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I began this blog to chronicle my beekeeping experiences. I have read lots of beekeeping books, but nothing takes the place of either hands-on experience with an experienced beekeeper or good pictures of the process. I want people to have a clearer picture of what to expect in their beekeeping so I post pictures and write about my beekeeping saga here. Along the way, I've passed a number of certification levels and am now a Master Beekeeper! Enjoy with me as I learn and grow as a beekeeper.


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Monday, March 07, 2011

Wings and the Bee

Today on Beemaster there is a discussion of k-wing virus in the bees.   When we open our hives in the spring, we are first hoping to find the hive alive.  If it's not alive or struggling, then the beekeeper wants to know what's wrong.

A hive may have starved to death.  Frequently this is why a hive has died.  The bees got too cold and the cluster could not move to where the honey was stored.

A struggling hive may have bees with various diseases.  The k-wing virus refers to a viral caused problem with the bee's wings.  The bee wing is made in two sections which are held together with hamuli (tiny hooks).  When a bee is infected with k-wing, the hamuli no longer hold the two wing sections together and the wing looks like the letter "K"  Below is a picture I found on the Internet taken by Danny Jensen:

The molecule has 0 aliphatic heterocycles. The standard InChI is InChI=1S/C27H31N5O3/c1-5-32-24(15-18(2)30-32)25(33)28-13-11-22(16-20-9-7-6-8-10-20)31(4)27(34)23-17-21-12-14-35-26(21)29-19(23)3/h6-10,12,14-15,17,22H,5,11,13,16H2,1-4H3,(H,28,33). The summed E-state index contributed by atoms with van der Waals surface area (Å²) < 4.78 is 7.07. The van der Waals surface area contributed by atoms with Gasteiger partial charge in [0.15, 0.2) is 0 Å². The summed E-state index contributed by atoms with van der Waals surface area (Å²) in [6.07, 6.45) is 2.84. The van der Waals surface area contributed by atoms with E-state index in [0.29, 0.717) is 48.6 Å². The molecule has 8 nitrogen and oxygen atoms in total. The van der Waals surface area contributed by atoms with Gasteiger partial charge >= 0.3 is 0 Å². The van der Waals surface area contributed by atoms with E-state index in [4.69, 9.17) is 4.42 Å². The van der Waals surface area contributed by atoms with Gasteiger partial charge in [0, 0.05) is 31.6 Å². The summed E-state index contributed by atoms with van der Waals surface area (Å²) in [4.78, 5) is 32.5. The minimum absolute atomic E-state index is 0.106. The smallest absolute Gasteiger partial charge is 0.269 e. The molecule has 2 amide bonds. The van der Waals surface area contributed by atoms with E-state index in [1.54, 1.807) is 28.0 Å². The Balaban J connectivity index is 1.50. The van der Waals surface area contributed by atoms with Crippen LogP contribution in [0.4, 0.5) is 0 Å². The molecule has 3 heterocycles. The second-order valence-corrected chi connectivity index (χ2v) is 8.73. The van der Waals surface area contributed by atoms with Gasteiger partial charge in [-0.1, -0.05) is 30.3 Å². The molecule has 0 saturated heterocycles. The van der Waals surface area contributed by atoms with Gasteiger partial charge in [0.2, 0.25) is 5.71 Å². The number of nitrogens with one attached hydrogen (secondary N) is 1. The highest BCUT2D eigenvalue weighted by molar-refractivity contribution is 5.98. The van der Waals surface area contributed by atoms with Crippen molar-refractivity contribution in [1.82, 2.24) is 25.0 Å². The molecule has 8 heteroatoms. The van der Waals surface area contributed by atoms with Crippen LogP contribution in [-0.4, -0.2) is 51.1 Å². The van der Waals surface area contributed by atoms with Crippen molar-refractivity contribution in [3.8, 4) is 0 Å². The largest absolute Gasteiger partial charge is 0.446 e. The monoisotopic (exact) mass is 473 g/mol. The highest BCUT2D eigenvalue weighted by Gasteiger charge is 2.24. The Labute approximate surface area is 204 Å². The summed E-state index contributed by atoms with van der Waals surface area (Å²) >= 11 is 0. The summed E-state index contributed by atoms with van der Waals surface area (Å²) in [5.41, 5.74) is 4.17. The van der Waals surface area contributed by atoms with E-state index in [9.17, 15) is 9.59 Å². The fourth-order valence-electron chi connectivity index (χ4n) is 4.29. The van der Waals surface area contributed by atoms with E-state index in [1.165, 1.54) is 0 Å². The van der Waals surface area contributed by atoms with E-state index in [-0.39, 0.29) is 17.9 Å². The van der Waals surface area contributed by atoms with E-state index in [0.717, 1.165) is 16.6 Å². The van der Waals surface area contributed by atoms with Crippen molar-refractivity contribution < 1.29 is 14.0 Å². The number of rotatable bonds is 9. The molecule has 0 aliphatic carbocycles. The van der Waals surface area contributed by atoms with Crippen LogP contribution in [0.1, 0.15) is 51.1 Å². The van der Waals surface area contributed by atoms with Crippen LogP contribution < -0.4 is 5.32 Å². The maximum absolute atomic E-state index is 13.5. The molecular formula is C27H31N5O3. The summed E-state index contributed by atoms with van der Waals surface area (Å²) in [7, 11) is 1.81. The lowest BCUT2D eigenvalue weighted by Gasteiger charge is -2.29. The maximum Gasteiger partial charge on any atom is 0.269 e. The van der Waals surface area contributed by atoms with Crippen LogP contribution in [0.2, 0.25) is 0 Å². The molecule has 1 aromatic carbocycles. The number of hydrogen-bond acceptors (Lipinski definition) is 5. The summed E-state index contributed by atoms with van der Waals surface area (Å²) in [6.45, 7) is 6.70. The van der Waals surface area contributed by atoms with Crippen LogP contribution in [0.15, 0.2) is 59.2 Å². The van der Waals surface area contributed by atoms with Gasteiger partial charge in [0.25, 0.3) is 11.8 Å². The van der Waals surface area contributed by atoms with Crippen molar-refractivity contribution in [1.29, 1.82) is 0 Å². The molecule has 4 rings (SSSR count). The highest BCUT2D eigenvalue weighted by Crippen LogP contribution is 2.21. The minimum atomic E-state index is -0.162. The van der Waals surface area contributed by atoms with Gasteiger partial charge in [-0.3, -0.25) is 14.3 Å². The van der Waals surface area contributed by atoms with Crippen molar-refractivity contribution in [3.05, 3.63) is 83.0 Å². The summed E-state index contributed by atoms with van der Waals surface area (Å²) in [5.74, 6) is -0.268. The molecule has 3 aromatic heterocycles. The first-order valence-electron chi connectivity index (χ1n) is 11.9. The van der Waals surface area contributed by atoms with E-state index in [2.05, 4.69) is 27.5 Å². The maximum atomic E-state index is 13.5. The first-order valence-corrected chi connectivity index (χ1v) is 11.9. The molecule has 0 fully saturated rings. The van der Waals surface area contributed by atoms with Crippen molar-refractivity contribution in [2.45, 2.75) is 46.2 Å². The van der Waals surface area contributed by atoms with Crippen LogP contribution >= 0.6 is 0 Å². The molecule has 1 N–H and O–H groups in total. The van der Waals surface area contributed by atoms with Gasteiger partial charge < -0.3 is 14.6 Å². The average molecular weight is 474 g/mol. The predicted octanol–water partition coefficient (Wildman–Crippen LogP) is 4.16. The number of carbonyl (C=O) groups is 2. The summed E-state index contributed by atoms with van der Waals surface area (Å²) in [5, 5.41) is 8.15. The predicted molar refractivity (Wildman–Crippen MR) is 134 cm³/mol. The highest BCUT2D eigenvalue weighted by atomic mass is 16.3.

You can see that the bee's wings are not connected.  This is a bee that cannot fly.

I've had examples in my own hives in other years, but couldn't find a picture as good as this one.

You also may find bees with deformed wing virus.  The bee emerges with shriveled, useless wings.  This is a different disease from k-wing and looks like this:














Being able to fly is essential to the community of the beehive.  If the bees are unable to fly, they are useless to the hive and the hive will fail to thrive.

In the normal life of the bee, the wings are essential for survival.  Old bees have ragged tips on their wings and seeing a bee with such wings on a flower in the summer, lets the observer know that she is almost at the end of her useful life.

Randy Oliver has an interesting article on "Old Bees"  in which he notes that the bees have a 500 mile warranty on their wings.  They wear out at about that point on average and the bee's useful life is then over.  So even if they aren't impaired with disease as in the photos above, when the foraging bee has flown her 500 miles, she's done.

2 comments:

  1. If your hive doesn't make it through the winter, and you suspect K-wing, Can you re-use the equipment? The comb? The frames? The hive bodies?

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  2. Yes, you can re-use everything. American Foulbrood is a different story - in that case, you burn the hive and all equipment. K-wing is vectored by (*I've seen both answers on the Internet) mites - either trachael or varroa. They live in/on the bee and not the equipment.

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